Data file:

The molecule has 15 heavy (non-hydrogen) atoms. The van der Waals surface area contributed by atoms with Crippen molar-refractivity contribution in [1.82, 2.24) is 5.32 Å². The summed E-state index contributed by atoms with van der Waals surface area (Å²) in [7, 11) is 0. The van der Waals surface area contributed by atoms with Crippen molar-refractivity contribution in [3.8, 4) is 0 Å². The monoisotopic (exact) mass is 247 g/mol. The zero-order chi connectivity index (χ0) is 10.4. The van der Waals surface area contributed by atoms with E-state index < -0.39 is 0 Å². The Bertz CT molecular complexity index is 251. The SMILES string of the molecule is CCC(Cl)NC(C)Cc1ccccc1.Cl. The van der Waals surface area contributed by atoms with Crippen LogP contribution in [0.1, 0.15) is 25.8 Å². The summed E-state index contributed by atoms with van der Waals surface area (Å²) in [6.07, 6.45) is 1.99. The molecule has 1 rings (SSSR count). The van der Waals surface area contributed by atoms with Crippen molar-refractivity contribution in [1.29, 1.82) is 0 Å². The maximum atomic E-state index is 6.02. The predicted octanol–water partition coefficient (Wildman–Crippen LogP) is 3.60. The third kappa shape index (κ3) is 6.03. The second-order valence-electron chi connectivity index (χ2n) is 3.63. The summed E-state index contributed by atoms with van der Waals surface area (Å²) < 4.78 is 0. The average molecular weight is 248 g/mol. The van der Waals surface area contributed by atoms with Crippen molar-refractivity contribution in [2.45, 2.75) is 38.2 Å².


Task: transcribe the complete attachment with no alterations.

The molecule has 15 heavy (non-hydrogen) atoms. The van der Waals surface area contributed by atoms with Crippen molar-refractivity contribution in [1.82, 2.24) is 5.32 Å². The summed E-state index contributed by atoms with van der Waals surface area (Å²) in [7, 11) is 0. The van der Waals surface area contributed by atoms with Crippen molar-refractivity contribution in [3.8, 4) is 0 Å². The monoisotopic (exact) mass is 247 g/mol. The zero-order chi connectivity index (χ0) is 10.4. The van der Waals surface area contributed by atoms with E-state index < -0.39 is 0 Å². The Bertz CT molecular complexity index is 251. The SMILES string of the molecule is CCC(Cl)NC(C)Cc1ccccc1.Cl. The van der Waals surface area contributed by atoms with Crippen LogP contribution in [0.1, 0.15) is 25.8 Å². The summed E-state index contributed by atoms with van der Waals surface area (Å²) in [6.07, 6.45) is 1.99. The molecule has 1 rings (SSSR count). The van der Waals surface area contributed by atoms with Crippen molar-refractivity contribution in [1.29, 1.82) is 0 Å². The maximum atomic E-state index is 6.02. The predicted octanol–water partition coefficient (Wildman–Crippen LogP) is 3.60. The third kappa shape index (κ3) is 6.03. The second-order valence-electron chi connectivity index (χ2n) is 3.63. The summed E-state index contributed by atoms with van der Waals surface area (Å²) < 4.78 is 0. The average molecular weight is 248 g/mol. The van der Waals surface area contributed by atoms with Crippen molar-refractivity contribution in [2.45, 2.75) is 38.2 Å².